**I** read this paper by Arnaud Doucet, Mike Pitt, George Deligiannidis and Robert Kohn, re-arXived last month, when travelling to Warwick this morning. In a very pleasant weather, both sides of the Channel.* (Little was I aware then that it was a public (“bank”) holiday in the UK and hence that the department here would be empty of people.)* Actually, Mike had already talked with me about it during my previous visit to Warwick, as the proof in the paper is making use of our vanilla Rao-Blackwellisation paper, by considering the jump kernels associated with the original kernels.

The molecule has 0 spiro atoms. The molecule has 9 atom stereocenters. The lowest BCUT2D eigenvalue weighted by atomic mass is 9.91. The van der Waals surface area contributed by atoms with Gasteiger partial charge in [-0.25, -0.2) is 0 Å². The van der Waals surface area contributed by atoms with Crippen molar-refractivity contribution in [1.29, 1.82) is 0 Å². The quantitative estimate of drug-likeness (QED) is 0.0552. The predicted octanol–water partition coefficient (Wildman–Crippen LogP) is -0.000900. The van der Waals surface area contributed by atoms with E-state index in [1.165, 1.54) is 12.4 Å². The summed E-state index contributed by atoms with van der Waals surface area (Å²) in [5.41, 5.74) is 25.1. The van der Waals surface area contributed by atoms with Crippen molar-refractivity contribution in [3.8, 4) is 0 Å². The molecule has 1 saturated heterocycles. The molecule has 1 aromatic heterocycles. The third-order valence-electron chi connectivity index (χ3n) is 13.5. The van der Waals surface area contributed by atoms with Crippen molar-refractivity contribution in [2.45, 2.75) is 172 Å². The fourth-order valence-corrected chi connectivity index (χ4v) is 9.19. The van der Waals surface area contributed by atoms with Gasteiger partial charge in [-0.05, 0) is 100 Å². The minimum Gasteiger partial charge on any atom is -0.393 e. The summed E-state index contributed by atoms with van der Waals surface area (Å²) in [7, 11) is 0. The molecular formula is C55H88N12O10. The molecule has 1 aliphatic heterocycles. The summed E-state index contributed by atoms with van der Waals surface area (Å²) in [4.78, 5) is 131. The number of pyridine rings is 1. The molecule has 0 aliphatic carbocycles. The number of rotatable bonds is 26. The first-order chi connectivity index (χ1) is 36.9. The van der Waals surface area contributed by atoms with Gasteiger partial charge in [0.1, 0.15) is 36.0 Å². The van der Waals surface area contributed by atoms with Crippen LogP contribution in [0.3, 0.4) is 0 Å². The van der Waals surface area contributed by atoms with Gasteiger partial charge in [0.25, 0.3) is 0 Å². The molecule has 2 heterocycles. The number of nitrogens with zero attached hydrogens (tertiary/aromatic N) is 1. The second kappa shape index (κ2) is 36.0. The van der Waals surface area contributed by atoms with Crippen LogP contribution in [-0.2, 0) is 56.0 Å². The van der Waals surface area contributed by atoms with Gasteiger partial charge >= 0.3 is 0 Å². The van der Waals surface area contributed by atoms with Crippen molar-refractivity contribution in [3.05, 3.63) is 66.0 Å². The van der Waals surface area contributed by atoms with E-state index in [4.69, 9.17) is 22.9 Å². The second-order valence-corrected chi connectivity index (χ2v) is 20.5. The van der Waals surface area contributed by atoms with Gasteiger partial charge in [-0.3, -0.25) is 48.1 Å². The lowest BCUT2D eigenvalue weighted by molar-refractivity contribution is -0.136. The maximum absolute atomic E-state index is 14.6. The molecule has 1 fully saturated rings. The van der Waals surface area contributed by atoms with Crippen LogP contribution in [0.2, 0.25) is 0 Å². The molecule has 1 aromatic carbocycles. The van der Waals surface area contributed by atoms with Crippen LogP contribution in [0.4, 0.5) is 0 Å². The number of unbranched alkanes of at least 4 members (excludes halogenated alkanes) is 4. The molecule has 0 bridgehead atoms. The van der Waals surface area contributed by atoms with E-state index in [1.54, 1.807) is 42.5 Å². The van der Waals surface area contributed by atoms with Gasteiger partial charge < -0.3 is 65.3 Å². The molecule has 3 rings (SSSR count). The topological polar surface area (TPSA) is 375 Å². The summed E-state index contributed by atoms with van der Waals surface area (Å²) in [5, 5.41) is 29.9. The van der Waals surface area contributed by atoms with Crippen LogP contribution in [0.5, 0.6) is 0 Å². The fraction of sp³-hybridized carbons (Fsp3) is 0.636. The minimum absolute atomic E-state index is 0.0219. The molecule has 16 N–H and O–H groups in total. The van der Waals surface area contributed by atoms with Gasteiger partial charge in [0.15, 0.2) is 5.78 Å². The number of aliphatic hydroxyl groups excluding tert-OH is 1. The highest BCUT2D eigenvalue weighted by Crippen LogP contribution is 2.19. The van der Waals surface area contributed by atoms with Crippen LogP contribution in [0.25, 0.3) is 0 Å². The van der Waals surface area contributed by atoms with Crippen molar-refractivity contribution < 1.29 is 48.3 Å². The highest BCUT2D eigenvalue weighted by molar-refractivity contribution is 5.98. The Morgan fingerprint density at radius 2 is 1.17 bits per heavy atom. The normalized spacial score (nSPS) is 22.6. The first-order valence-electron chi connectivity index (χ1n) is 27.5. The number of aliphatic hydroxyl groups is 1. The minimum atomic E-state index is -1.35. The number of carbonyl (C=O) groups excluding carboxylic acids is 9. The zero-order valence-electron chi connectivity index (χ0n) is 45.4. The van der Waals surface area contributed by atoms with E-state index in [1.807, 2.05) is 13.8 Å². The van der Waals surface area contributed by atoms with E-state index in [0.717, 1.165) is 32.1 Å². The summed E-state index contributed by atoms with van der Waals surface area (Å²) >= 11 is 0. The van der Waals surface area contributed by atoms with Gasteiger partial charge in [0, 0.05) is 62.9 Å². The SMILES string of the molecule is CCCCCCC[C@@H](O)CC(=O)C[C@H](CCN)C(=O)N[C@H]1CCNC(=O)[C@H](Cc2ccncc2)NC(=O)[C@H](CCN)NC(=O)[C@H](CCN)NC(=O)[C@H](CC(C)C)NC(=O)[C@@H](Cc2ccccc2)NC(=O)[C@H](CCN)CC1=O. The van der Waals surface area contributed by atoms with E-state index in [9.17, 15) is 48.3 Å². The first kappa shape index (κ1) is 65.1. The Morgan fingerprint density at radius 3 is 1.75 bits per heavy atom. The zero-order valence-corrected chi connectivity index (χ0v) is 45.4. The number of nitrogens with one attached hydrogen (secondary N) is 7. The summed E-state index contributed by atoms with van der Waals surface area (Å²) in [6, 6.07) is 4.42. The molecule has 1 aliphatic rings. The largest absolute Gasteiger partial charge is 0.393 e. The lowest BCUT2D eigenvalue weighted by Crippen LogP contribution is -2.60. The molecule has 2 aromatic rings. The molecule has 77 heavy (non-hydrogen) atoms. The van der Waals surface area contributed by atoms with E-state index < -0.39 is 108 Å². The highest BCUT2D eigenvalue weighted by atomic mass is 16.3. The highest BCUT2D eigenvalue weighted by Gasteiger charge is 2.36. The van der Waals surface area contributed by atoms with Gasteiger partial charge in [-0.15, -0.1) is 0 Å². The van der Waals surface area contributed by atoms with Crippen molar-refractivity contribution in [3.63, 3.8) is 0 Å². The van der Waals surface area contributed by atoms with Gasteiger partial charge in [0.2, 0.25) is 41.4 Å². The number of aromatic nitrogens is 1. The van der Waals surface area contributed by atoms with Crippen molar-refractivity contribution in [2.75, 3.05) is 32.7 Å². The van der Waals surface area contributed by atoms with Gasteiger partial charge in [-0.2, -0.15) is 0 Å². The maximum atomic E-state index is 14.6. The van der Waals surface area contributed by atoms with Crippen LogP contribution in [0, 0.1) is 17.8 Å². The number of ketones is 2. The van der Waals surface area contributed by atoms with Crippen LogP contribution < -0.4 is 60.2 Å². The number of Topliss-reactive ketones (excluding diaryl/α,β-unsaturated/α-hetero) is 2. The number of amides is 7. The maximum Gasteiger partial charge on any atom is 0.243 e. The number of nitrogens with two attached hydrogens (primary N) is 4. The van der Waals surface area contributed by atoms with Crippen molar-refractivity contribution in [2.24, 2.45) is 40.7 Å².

**T**he purpose of the paper is to determine the precision of (i.e., the number of terms N in) an unbiased estimation of the likelihood function in order to minimise the asymptotic variance of the corresponding Metropolis-Hastings estimate. For a given total number of simulations. While this is a very pertinent issue with pseudo-marginal and particle MCMC algorithms, I would overall deem the paper to be more theoretical than methodological in that it relies on special assumptions like a known parametric family for the distribution of the noise in the approximation of the log-likelihood and independence (of this distribution) from the parameter value. The central result of the paper is that the number of terms N should be such that the variance of the log-likelihood estimator is around 1. Definitely a manageable target. (The above assumptions are used to break the Metropolis-Hastings acceptance probability in two independent parts and to run two separate acceptance checks. Ending up with an upper bound on the asymptotic variance.)